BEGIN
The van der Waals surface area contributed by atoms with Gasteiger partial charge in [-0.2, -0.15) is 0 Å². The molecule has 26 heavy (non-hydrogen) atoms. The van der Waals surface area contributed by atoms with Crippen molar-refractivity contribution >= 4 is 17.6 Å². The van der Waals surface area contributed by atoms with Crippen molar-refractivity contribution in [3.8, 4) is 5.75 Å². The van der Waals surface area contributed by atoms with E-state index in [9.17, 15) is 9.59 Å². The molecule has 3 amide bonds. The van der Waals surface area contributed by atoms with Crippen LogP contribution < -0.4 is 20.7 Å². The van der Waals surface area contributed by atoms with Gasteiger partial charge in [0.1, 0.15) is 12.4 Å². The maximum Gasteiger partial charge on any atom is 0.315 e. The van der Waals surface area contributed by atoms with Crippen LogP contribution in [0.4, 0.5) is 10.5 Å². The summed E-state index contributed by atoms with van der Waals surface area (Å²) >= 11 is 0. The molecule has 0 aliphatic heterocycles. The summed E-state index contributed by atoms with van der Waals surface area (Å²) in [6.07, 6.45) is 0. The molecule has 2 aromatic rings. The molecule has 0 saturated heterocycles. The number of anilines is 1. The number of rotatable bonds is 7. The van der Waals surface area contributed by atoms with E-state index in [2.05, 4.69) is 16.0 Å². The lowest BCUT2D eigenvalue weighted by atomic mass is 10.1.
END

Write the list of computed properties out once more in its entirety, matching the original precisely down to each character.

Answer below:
The van der Waals surface area contributed by atoms with Gasteiger partial charge in [-0.2, -0.15) is 0 Å². The molecule has 26 heavy (non-hydrogen) atoms. The van der Waals surface area contributed by atoms with Crippen molar-refractivity contribution >= 4 is 17.6 Å². The van der Waals surface area contributed by atoms with Crippen molar-refractivity contribution in [3.8, 4) is 5.75 Å². The van der Waals surface area contributed by atoms with E-state index in [9.17, 15) is 9.59 Å². The molecule has 3 amide bonds. The van der Waals surface area contributed by atoms with Crippen LogP contribution < -0.4 is 20.7 Å². The van der Waals surface area contributed by atoms with Gasteiger partial charge in [0.1, 0.15) is 12.4 Å². The maximum Gasteiger partial charge on any atom is 0.315 e. The van der Waals surface area contributed by atoms with Crippen LogP contribution in [0.4, 0.5) is 10.5 Å². The summed E-state index contributed by atoms with van der Waals surface area (Å²) >= 11 is 0. The molecule has 0 aliphatic heterocycles. The summed E-state index contributed by atoms with van der Waals surface area (Å²) in [6.07, 6.45) is 0. The molecule has 2 aromatic rings. The molecule has 0 saturated heterocycles. The number of anilines is 1. The number of rotatable bonds is 7. The van der Waals surface area contributed by atoms with E-state index in [2.05, 4.69) is 16.0 Å². The lowest BCUT2D eigenvalue weighted by atomic mass is 10.1.